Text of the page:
Even small and midsize banks that have reported solid loan growth in the first quarter are bracing for a slowdown. During quarterly earnings calls, executives cited high interest rates that are curbing borrower demand and fallout from the recent banking crisis that could galvanize the industry to tighten lending standards.
“We could simply be in for a long haul of pretty weak trends as customers weigh uncertainty and banks themselves pull back on their appetite to lend,” said Scott Siefers, an analyst at Piper Sandler.
Following a series of Federal Reserve interest rate hikes over the past year to tamp down inflation, borrowing costs have jumped across loan categories, curbing demand.
“Higher borrowing costs have forced borrowers to reconsider the economics of new projects, business expansion, equipment purchases and premium finance costs,” Richard Murphy, chief lending officer of Wintrust Financial, said on the company’s earnings call this week. Overall business sentiment, he added, “dropped during the past few months.”
The $52.9 billion-asset Wintrust in Rosemont, Illinois, said its first-quarter loans increased 4% from the prior quarter, though this was below its expectations at the start of the quarter. Murphy expects continued growth, but he said it would largely come by winning business from bruised competitors as opposed to meeting new loan demand.
“My suspicion is we just continue to see opportunities coming out of large banks,” he said.
Higher rates also boosted the costs of deposit for banks, making it more expensive to fund loans and explaining why some of Wintrust’s competitors are retreating.
Then, in March, the failures of Silicon Valley Bank and Signature Bank, hastened by runs on deposits, rattled the industry. This intensified competition for deposits, threatening to further propel funding costs higher.
Deposits and liquidity “are suddenly the big concern,” said Goldman Sach analyst Ryan Nash. He said the failures also raised fresh worries about weakness in the financial sector and the potential for a recession.
“I think if you step back and look at the macro environment, there’s certainly recession fears out there,” said James Eccher, chairman and CEO of Old Second Bancorp.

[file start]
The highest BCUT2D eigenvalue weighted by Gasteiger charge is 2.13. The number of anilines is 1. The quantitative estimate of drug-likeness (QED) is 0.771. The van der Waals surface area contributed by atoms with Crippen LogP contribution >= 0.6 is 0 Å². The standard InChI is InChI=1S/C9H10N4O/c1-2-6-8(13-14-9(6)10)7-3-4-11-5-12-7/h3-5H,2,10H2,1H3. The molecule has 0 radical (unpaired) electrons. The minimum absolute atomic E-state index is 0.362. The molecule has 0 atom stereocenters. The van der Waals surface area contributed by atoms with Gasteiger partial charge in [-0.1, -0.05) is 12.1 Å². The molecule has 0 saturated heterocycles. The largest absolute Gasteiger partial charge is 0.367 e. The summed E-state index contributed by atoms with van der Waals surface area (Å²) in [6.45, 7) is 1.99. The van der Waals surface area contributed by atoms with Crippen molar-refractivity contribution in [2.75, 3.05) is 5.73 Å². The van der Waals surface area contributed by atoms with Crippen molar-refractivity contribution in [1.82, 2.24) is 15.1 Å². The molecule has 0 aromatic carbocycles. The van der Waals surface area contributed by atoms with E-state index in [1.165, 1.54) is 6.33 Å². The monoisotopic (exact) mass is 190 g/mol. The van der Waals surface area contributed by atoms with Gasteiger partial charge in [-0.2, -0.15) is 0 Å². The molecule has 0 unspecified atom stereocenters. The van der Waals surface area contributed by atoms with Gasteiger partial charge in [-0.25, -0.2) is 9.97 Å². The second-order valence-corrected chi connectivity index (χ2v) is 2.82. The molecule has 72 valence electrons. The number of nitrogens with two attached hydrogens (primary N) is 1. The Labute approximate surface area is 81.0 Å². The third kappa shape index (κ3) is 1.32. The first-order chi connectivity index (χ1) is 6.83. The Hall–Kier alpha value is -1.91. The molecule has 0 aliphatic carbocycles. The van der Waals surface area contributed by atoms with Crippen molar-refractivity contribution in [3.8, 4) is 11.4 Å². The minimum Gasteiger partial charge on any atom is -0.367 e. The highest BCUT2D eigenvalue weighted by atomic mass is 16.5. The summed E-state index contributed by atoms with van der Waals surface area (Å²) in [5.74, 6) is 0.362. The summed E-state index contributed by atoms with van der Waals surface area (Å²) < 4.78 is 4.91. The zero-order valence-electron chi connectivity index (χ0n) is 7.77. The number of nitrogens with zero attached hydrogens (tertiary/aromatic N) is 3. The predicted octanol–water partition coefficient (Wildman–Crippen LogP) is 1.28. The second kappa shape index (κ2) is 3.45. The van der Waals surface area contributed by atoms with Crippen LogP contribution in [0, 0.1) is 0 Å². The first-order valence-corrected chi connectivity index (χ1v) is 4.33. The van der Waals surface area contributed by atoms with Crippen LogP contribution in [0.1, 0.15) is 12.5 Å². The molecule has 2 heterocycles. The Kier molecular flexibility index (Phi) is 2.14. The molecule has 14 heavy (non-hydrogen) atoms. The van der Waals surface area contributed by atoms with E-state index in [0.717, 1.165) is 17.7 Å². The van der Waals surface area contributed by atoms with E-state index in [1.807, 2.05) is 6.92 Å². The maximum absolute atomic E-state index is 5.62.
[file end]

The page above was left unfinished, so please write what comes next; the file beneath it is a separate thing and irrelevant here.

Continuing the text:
“Our borrowers are being very cautious,” he added on the $5.9 billion-asset bank’s call with analysts this week to discuss earnings.
Old Second in Aurora, Illinois, grew its first-quarter loans 3.5% from the prior quarter. Eccher said that “given the environment,” that pace of growth “is not sustainable.” He anticipates the bank’s loan portfolio will expand this year, but the rate of growth could get cut in half.
The $44 billion-asset F.N.B Corp. in Pittsburgh said its first-quarter loans increased slightly more than 1% from the previous quarter. It also is anticipating further growth, though this could largely come as competitors slow lending and leave prized customers searching for new banks, Chairman and CEO Vincent Delie Jr. said this week during an earnings call.
“I certainly think the industry is going to change,” Delie said. “I think the landscape is going to change because of what’s going on. There will be pressure on others as we move through this cycle.”
Preferred Bank in Los Angeles said its first-quarter loans were essentially flat from the previous quarter. Li Yu, chairman and CEO of the $6.5 billion-asset bank, said the current dubious conditions make it unwise to even wager a guess on future growth.
“I cannot give you any guidance on that because I truly do not know,” he said.
Yu said that, for now, he is focused on protecting deposits and ensuring the bank has ample liquidity levels. He thinks much of the industry is doing the same.
“Right now, everybody is competing for these deposits fearlessly,” Yu said. “If you ask me in May, I will tell you our vision better. Right now, I have no clarity” on loan growth.